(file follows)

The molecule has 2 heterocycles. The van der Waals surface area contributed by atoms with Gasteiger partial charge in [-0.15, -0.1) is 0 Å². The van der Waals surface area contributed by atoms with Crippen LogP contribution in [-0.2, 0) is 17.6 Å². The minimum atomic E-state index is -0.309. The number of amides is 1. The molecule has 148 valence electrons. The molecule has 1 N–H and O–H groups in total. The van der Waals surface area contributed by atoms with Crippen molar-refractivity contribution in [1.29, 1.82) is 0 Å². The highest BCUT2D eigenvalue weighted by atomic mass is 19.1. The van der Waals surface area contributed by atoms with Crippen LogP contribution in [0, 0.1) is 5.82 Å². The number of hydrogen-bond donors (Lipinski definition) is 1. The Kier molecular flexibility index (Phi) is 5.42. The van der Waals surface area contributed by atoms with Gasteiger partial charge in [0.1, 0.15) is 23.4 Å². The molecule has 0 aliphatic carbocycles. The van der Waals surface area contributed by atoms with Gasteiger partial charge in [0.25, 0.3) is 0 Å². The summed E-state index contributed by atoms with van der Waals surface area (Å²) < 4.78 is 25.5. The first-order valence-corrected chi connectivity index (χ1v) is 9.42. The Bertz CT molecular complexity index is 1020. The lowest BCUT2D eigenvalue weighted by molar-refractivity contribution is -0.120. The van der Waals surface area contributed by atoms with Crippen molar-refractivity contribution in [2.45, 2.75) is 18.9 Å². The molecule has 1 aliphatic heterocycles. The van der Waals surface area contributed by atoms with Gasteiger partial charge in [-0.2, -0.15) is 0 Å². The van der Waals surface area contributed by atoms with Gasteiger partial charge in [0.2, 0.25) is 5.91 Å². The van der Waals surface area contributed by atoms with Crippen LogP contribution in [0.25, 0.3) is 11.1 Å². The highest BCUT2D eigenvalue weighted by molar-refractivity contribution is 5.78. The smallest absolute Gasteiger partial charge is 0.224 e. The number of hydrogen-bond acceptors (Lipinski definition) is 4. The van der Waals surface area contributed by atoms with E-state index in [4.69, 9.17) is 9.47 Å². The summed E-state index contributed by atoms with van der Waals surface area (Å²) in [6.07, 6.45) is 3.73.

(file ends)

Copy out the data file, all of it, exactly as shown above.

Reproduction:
The molecule has 2 heterocycles. The van der Waals surface area contributed by atoms with Gasteiger partial charge in [-0.15, -0.1) is 0 Å². The van der Waals surface area contributed by atoms with Crippen LogP contribution in [-0.2, 0) is 17.6 Å². The minimum atomic E-state index is -0.309. The number of amides is 1. The molecule has 148 valence electrons. The molecule has 1 N–H and O–H groups in total. The van der Waals surface area contributed by atoms with Crippen molar-refractivity contribution in [1.29, 1.82) is 0 Å². The highest BCUT2D eigenvalue weighted by atomic mass is 19.1. The van der Waals surface area contributed by atoms with Crippen LogP contribution in [0, 0.1) is 5.82 Å². The number of hydrogen-bond donors (Lipinski definition) is 1. The Kier molecular flexibility index (Phi) is 5.42. The van der Waals surface area contributed by atoms with Gasteiger partial charge in [0.1, 0.15) is 23.4 Å². The molecule has 0 aliphatic carbocycles. The van der Waals surface area contributed by atoms with Gasteiger partial charge in [0.25, 0.3) is 0 Å². The summed E-state index contributed by atoms with van der Waals surface area (Å²) < 4.78 is 25.5. The first-order valence-corrected chi connectivity index (χ1v) is 9.42. The Bertz CT molecular complexity index is 1020. The lowest BCUT2D eigenvalue weighted by molar-refractivity contribution is -0.120. The van der Waals surface area contributed by atoms with Crippen molar-refractivity contribution in [2.45, 2.75) is 18.9 Å². The molecule has 1 aliphatic heterocycles. The van der Waals surface area contributed by atoms with Gasteiger partial charge in [-0.2, -0.15) is 0 Å². The van der Waals surface area contributed by atoms with Gasteiger partial charge in [0.2, 0.25) is 5.91 Å². The van der Waals surface area contributed by atoms with Crippen LogP contribution in [0.25, 0.3) is 11.1 Å². The highest BCUT2D eigenvalue weighted by molar-refractivity contribution is 5.78. The smallest absolute Gasteiger partial charge is 0.224 e. The number of hydrogen-bond acceptors (Lipinski definition) is 4. The van der Waals surface area contributed by atoms with E-state index in [4.69, 9.17) is 9.47 Å². The summed E-state index contributed by atoms with van der Waals surface area (Å²) in [6.07, 6.45) is 3.73.